We have seen that sparsity could be used to mitigate the curse of dimensionality, i.e an insufficient amount of observations compared to the number of features. Another approach is to merge together similar features: feature agglomeration. This approach can be implemented by clustering in the feature direction, in other words clustering the transposed data.
>>> digits = datasets.load_digits() >>> images = digits.images >>> X = np.reshape(images, (len(images), -1)) >>> connectivity = grid_to_graph(*images[0].shape) >>> agglo = cluster.FeatureAgglomeration(connectivity=connectivity, ... n_clusters=32) >>> agglo.fit(X) FeatureAgglomeration(affinity='euclidean', compute_full_tree='auto',... >>> X_reduced = agglo.transform(X) >>> X_approx = agglo.inverse_transform(X_reduced) >>> images_approx = np.reshape(X_approx, images.shape)
transform
and inverse_transform
methods
Some estimators expose a transform
method, for instance to reduce the dimensionality of the dataset.
Components and loadings
If X is our multivariate data, then the problem that we are trying to solve is to rewrite it on a different observational basis: we want to learn loadings L and a set of components C such that X = L C. Different criteria exist to choose the components
Principal component analysis (PCA) selects the successive components that explain the maximum variance in the signal.
The point cloud spanned by the observations above is very flat in one direction: one of the three univariate features can almost be exactly computed using the other two. PCA finds the directions in which the data is not flat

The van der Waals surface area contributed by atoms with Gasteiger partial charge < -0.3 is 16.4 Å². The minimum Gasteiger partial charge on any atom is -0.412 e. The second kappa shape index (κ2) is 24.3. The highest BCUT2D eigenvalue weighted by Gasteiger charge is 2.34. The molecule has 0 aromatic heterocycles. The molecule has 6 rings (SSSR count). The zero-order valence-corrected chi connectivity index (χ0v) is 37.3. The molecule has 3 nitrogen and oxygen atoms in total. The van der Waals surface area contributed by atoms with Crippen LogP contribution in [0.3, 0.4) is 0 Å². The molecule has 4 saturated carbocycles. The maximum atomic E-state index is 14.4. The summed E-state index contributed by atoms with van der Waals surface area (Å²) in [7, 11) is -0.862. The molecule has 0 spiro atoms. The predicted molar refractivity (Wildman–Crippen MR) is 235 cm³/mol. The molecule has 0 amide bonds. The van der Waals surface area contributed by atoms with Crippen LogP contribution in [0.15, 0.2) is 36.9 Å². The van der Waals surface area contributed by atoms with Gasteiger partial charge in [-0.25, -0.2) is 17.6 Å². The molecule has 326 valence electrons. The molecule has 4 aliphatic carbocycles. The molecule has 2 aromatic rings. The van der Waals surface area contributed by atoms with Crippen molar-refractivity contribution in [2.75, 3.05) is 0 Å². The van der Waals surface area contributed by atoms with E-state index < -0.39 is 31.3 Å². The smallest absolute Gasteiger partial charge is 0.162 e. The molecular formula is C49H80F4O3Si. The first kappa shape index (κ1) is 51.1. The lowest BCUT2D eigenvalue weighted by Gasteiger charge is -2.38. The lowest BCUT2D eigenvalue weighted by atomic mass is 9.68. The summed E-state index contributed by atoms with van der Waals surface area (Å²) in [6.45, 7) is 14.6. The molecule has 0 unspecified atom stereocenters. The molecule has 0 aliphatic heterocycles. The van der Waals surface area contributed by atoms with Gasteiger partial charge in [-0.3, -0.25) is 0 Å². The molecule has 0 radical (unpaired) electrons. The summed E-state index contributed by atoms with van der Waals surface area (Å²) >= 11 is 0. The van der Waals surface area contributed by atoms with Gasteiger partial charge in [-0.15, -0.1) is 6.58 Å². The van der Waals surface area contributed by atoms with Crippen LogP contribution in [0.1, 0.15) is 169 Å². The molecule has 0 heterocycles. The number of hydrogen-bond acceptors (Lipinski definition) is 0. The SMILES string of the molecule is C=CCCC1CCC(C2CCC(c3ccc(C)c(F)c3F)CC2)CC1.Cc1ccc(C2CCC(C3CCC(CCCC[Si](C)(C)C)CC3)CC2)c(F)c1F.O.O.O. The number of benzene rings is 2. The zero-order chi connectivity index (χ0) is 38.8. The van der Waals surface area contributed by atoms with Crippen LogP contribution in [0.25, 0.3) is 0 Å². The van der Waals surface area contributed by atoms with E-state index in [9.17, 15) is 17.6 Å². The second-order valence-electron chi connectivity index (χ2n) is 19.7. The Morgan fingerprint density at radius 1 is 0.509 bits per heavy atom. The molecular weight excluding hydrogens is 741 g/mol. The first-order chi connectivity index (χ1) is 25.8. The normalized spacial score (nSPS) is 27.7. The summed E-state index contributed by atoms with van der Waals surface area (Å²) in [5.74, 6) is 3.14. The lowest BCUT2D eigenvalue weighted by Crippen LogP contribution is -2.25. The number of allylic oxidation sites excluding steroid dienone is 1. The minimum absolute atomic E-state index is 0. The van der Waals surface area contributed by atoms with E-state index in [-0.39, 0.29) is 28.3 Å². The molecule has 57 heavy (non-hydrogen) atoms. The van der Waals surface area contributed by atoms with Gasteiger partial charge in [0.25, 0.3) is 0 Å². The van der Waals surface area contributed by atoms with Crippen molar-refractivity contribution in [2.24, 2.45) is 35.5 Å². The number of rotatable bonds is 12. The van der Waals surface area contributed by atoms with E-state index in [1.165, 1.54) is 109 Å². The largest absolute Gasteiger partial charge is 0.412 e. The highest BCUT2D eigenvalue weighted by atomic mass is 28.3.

When used to transform data, PCA can reduce the dimensionality of the data by projecting on a principal subspace.
>>> # Create a signal with only 2 useful dimensions >>> x1 = np.random.normal(size=100) >>> x2 = np.random.normal(size=100) >>> x3 = x1 + x2 >>> X = np.c_[x1, x2, x3] >>> from sklearn import decomposition >>> pca = decomposition.PCA() >>> pca.fit(X) PCA(copy=True, iterated_power='auto', n_components=None, random_state=None, svd_solver='auto', tol=0.0, whiten=False) >>> print(pca.explained_variance_) [ 2.18565811e+00 1.19346747e+00 8.43026679e-32] >>> # As we can see, only the 2 first components are useful >>> pca.n_components = 2 >>> X_reduced = pca.fit_transform(X) >>> X_reduced.shape (100, 2)
Independent component analysis (ICA) selects components so that the distribution of their loadings carries a maximum amount of independent information. It is able to recover non-Gaussian independent signals:
>>> # Generate sample data >>> import numpy as np >>> from scipy import signal >>> time = np.linspace(0, 10, 2000) >>> s1 = np.sin(2 * time) # Signal 1 : sinusoidal signal >>> s2 = np.sign(np.sin(3 * time)) # Signal 2 : square signal >>> s3 = signal.sawtooth(2 * np.pi * time) # Signal 3: saw tooth signal >>> S = np.c_[s1, s2, s3] >>> S += 0.2 * np.random.normal(size=S.shape) # Add noise >>> S /= S.std(axis=0) # Standardize data >>> # Mix data >>> A = np.array([[1, 1, 1], [0.5, 2, 1], [1.5, 1, 2]]) # Mixing matrix >>> X = np.dot(S, A.T) # Generate observations >>> # Compute ICA >>> ica = decomposition.FastICA() >>> S_ = ica.fit_transform(X) # Get the estimated sources >>> A_ = ica.mixing_.T >>> np.allclose(X, np.dot(S_, A_) + ica.mean_) True